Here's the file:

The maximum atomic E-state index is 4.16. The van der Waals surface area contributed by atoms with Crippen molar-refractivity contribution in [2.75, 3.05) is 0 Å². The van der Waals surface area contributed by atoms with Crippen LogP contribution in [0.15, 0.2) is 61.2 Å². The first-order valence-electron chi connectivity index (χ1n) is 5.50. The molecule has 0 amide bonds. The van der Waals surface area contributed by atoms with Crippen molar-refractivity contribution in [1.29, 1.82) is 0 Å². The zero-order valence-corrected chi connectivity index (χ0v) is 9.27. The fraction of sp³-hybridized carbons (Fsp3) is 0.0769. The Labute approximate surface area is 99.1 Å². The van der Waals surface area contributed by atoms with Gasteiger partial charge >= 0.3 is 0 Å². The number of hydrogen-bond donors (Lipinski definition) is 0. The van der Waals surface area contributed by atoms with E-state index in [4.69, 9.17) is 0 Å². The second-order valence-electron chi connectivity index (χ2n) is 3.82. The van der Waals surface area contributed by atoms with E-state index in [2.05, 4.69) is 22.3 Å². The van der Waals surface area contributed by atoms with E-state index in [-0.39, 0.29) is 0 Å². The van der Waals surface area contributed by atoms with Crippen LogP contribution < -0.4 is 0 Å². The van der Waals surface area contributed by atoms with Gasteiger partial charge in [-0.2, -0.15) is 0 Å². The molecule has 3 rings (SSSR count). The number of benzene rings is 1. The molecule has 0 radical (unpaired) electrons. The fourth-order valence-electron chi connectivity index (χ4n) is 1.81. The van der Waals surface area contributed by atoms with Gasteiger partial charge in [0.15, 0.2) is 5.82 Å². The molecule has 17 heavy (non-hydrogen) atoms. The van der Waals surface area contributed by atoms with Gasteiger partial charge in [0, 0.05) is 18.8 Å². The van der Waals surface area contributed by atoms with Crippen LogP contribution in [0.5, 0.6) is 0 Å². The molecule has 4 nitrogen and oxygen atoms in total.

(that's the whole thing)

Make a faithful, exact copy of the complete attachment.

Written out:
The maximum atomic E-state index is 4.16. The van der Waals surface area contributed by atoms with Crippen molar-refractivity contribution in [2.75, 3.05) is 0 Å². The van der Waals surface area contributed by atoms with Crippen LogP contribution in [0.15, 0.2) is 61.2 Å². The first-order valence-electron chi connectivity index (χ1n) is 5.50. The molecule has 0 amide bonds. The van der Waals surface area contributed by atoms with Crippen molar-refractivity contribution in [1.29, 1.82) is 0 Å². The zero-order valence-corrected chi connectivity index (χ0v) is 9.27. The fraction of sp³-hybridized carbons (Fsp3) is 0.0769. The Labute approximate surface area is 99.1 Å². The van der Waals surface area contributed by atoms with Gasteiger partial charge >= 0.3 is 0 Å². The number of hydrogen-bond donors (Lipinski definition) is 0. The van der Waals surface area contributed by atoms with E-state index in [4.69, 9.17) is 0 Å². The second-order valence-electron chi connectivity index (χ2n) is 3.82. The van der Waals surface area contributed by atoms with E-state index in [2.05, 4.69) is 22.3 Å². The van der Waals surface area contributed by atoms with E-state index in [-0.39, 0.29) is 0 Å². The van der Waals surface area contributed by atoms with Crippen LogP contribution < -0.4 is 0 Å². The van der Waals surface area contributed by atoms with Gasteiger partial charge in [-0.2, -0.15) is 0 Å². The molecule has 3 rings (SSSR count). The number of benzene rings is 1. The molecule has 0 radical (unpaired) electrons. The fourth-order valence-electron chi connectivity index (χ4n) is 1.81. The van der Waals surface area contributed by atoms with Gasteiger partial charge in [0.15, 0.2) is 5.82 Å². The molecule has 17 heavy (non-hydrogen) atoms. The van der Waals surface area contributed by atoms with Gasteiger partial charge in [0, 0.05) is 18.8 Å². The van der Waals surface area contributed by atoms with Crippen LogP contribution in [0.5, 0.6) is 0 Å². The molecule has 4 nitrogen and oxygen atoms in total.